Is a koi fish Japanese or Chinese?

There are a number of carp species and subspecies, and many of these can be found in both China and Japan. The nishikigoi carp, which is what most Westerners call ‘koi‘ or ‘koi fish‘, is an ornamental variety of domesticated carp which was first bred in Ojiya, Niigata Prefecture, Japan, in the 1820s

Can you touch koi fish?Koi are truly friendly and will not eat other fish or fight with each other. … Not only are koi friendly to other fish, but they may also come up to the surface to say hello when they see their owner or when it’s time to eat. Some koi even like to be pet and will come to the surface for a little pat on the head.

koi fish history in china

According to Chinese history, Confucius’s son was given a mutated carp by king Shoko of Ro and from then on the fish became the subject of many Chinese artwork. When the Chinese invaded Japan, these carp were breed as a food source due to their resilient nature, this was the beginning of the Japanese Koi fish.

koi fish history China: Birthplace of the Koi Fish. Koi are actually a mutated form of carp. Carp developed patches of colors such as white, red, and blue

Koi fish history has a very long and colorful (literally) history. The vibrant varieties seen in many ponds today have descended from the common solid black carp. Black carp, or Magoi, were originally brought into Japan from China when the Chinese invaded Japan around 200 B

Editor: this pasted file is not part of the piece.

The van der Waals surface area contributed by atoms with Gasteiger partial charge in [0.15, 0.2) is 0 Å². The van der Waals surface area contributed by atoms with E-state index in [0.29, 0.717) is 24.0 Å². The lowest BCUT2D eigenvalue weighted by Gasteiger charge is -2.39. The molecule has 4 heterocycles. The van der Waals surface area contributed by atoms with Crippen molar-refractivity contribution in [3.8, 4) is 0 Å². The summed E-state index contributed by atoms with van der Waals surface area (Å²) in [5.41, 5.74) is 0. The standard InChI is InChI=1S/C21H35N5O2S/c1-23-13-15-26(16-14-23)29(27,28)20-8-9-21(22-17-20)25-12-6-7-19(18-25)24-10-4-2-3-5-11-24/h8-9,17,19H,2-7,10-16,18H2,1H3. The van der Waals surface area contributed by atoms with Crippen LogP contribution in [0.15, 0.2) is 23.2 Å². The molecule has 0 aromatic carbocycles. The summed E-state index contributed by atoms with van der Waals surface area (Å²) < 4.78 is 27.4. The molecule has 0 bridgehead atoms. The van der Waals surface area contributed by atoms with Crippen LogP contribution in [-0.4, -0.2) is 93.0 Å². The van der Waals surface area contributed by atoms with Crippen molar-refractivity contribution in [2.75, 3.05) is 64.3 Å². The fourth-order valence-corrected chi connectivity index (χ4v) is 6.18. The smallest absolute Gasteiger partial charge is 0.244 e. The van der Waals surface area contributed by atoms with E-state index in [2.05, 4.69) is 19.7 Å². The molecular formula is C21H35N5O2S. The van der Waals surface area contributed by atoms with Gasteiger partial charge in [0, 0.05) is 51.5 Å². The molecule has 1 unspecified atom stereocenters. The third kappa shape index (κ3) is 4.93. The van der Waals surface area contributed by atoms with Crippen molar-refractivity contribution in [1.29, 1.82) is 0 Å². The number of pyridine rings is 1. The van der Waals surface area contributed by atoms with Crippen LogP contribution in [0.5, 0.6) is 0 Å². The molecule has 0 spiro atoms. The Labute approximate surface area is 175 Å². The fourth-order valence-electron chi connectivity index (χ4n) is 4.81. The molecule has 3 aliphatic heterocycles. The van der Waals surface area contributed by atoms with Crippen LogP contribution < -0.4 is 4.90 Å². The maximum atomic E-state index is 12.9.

In fact, the word “koi” is of Chinese origin; the Japanese, who started breeding colorful carp in only 1800 or so, call the fish Nishikigoi.

koi fish history In China, the carp, especially the colored ones, were seen as sacred fish. Carp stood for strength, wisdom, perseverance and luck.

Koi History and Genealogy – Part II

by Ray Jordan

In the first part of this series I focused on the almost total globe-wide migration of the

common river carp including it’s eventual arrival in Japan and finally the Niigata area

where koi were created. I also described how the carp are revered as auspicious

animals in many “asian” cultures including Japan. I am enjoying giving presentations on

this subject at different koi events. I have found hundreds of images in old koi books

and magazines that I utilize to help me illustrate my presentations. Unfortunately, I have

been unable to get permission to reprint those images in a publication. I will utilize some

alternative images in these articles and also describe some of the visuals I have found.

In this portion I will explain what I have learned about the creation and development of

early colored/patterned carp and the events that led up the 1914 Taisho Exhibition in

Tokyo Japan that introduced Japanese colored/patterned carp to the world and caused

them to be declared the national fish of Japan by the soon to be emperor.

In Japan during the late Edo period (1603 – 1868) Magoi